From having a drink to kissing in public, a new app contains all sorts of advice on what to avoid in certain countries, writes Áilín Quinlan

Did you know that… in the Solomon Islands you can be prosecuted for swearing; in China, you’re considered an adult if you’re over 14; and that in Chad satellite phones are illegal?

Or that it’s also against the law to bring pork or porn into the United Arab Emirates — or that you may be served fake alcohol in bars in China, or have your drink spiked late at night in some bars in Cambodia?

It’s all in the recently-launched TravelWise app from the Government, a free smartphone travel facility available for download on iOS and Android.

It offers user-friendly travel advice and consular information for some 200 countries worldwide to the millions of Irish residents travelling abroad every year.

The app also provides practical information on major events abroad, such as Euro 2016 or the Rio Olympics.

It’s especially useful for those going to higher risk destinations — the App uses an easy-to-understand four-tier security system for each country.

“A lot of it is based around common-sense, but if you don’t know the information, it could cause problems, so our message is to download the app,” said a spokesman for the Department of Foreign Affairs.

The app provides an overview of the security risk, in terms of whether Irish citizens need to exercise a high degree of caution, as well as an explanation of potentially sensitive local laws and customs.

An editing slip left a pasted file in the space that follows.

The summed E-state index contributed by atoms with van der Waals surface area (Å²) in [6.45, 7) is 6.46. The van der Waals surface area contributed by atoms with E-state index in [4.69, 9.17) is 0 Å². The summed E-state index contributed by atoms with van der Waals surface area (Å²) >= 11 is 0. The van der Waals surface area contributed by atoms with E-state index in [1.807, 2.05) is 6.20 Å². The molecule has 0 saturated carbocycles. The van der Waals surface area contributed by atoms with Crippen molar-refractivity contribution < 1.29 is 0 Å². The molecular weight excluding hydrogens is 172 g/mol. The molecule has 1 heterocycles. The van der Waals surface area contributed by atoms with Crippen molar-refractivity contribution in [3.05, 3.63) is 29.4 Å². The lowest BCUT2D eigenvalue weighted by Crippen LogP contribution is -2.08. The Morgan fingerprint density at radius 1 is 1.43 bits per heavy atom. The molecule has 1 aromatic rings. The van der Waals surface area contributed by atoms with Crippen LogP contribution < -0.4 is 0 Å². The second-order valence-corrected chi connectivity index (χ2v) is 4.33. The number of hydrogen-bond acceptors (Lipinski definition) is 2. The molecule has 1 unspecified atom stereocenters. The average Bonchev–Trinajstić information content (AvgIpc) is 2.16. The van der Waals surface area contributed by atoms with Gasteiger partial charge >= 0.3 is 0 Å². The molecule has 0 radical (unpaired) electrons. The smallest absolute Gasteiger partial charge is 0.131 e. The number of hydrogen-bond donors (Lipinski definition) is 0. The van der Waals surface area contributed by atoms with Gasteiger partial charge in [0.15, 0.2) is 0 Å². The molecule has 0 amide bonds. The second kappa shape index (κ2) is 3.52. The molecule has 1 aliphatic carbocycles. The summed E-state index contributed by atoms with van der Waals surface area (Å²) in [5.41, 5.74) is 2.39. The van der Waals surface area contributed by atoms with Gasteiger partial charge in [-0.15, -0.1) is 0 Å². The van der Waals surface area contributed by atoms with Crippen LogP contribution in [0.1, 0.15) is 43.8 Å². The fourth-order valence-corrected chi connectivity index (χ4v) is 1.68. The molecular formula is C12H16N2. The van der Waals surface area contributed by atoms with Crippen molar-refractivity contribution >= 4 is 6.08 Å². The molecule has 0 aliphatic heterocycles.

For travellers in the United Arab Emirates, for example, the spokesman pointed out, it’s important to know that public displays of affection are frowned upon — people can be arrested for kissing in public.

It is illegal in the UAE for women to drive, or for anyone to use bad language or offensive gestures, while pork products are banned. If you’re a woman it’s well worth knowing that the advice is to travel only in a pre-booked taxi and to avoid hailing a cab in the street.

It’s also useful to know that homosexual activity is banned.

“Do not arrive in Saudi Arabia under the influence of alcohol,” the spokesman says. The Emirati authorities consider the presence of drugs in the blood stream as possession.

If, for example, you become pregnant outside of marriage, both you and your partner could face imprisonment and or deportation — in fact doctors have asked for proof of marriage during ante-natal checks.

Clothing is a major issue — women are expected to wear modest, loose-fitting clothes and an abaya, a full-length black over-garment, while men are expected to dress in full-length trousers and shirts with long sleeves.

Local know-how is always crucial — for example some people, says the Foreign Affairs spokesman, may not be aware that in the Far East, possession of illegal drugs can bring with it very severe sentences, even, he says, in the case of the possession of very small amount of marijuana.

“This is a very common problem for younger travellers who are not necessarily aware of quite how severe the sentences are.”